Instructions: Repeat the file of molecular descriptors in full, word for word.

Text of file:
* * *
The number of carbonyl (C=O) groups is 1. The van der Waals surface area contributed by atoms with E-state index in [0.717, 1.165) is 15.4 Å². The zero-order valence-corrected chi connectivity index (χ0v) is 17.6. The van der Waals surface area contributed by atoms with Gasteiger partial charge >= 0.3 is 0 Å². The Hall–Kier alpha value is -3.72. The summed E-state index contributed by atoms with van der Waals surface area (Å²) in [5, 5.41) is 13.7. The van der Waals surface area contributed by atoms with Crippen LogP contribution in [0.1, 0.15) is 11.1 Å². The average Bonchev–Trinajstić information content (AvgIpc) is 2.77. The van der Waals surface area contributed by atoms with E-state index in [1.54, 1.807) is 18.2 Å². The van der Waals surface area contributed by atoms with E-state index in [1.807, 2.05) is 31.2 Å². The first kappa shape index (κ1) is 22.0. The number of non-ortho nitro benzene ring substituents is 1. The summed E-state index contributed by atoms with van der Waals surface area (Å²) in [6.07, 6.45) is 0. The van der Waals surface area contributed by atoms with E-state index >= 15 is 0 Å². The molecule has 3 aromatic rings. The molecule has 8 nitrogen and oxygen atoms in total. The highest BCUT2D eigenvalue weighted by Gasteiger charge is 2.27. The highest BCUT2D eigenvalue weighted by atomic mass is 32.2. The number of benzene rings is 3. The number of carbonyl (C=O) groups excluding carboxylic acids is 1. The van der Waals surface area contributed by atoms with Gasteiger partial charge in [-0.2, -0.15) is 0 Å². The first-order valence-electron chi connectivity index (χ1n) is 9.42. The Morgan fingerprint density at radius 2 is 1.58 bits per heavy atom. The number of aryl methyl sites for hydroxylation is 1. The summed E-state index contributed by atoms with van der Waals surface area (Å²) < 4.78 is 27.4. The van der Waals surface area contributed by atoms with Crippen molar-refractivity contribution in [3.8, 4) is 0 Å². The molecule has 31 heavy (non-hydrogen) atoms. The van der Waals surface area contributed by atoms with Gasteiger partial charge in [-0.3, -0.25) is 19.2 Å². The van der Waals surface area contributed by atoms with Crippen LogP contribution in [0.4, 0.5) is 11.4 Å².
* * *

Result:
The number of carbonyl (C=O) groups is 1. The van der Waals surface area contributed by atoms with E-state index in [0.717, 1.165) is 15.4 Å². The zero-order valence-corrected chi connectivity index (χ0v) is 17.6. The van der Waals surface area contributed by atoms with Gasteiger partial charge >= 0.3 is 0 Å². The Hall–Kier alpha value is -3.72. The summed E-state index contributed by atoms with van der Waals surface area (Å²) in [5, 5.41) is 13.7. The van der Waals surface area contributed by atoms with Crippen LogP contribution in [0.1, 0.15) is 11.1 Å². The average Bonchev–Trinajstić information content (AvgIpc) is 2.77. The van der Waals surface area contributed by atoms with E-state index in [1.54, 1.807) is 18.2 Å². The van der Waals surface area contributed by atoms with E-state index in [1.807, 2.05) is 31.2 Å². The first kappa shape index (κ1) is 22.0. The number of non-ortho nitro benzene ring substituents is 1. The summed E-state index contributed by atoms with van der Waals surface area (Å²) in [6.07, 6.45) is 0. The van der Waals surface area contributed by atoms with E-state index >= 15 is 0 Å². The molecule has 3 aromatic rings. The molecule has 8 nitrogen and oxygen atoms in total. The highest BCUT2D eigenvalue weighted by Gasteiger charge is 2.27. The highest BCUT2D eigenvalue weighted by atomic mass is 32.2. The number of benzene rings is 3. The number of carbonyl (C=O) groups excluding carboxylic acids is 1. The van der Waals surface area contributed by atoms with Gasteiger partial charge in [-0.2, -0.15) is 0 Å². The first-order valence-electron chi connectivity index (χ1n) is 9.42. The Morgan fingerprint density at radius 2 is 1.58 bits per heavy atom. The number of aryl methyl sites for hydroxylation is 1. The summed E-state index contributed by atoms with van der Waals surface area (Å²) < 4.78 is 27.4. The van der Waals surface area contributed by atoms with Crippen molar-refractivity contribution in [3.8, 4) is 0 Å². The molecule has 31 heavy (non-hydrogen) atoms. The van der Waals surface area contributed by atoms with Gasteiger partial charge in [-0.3, -0.25) is 19.2 Å². The van der Waals surface area contributed by atoms with Crippen LogP contribution in [0.4, 0.5) is 11.4 Å².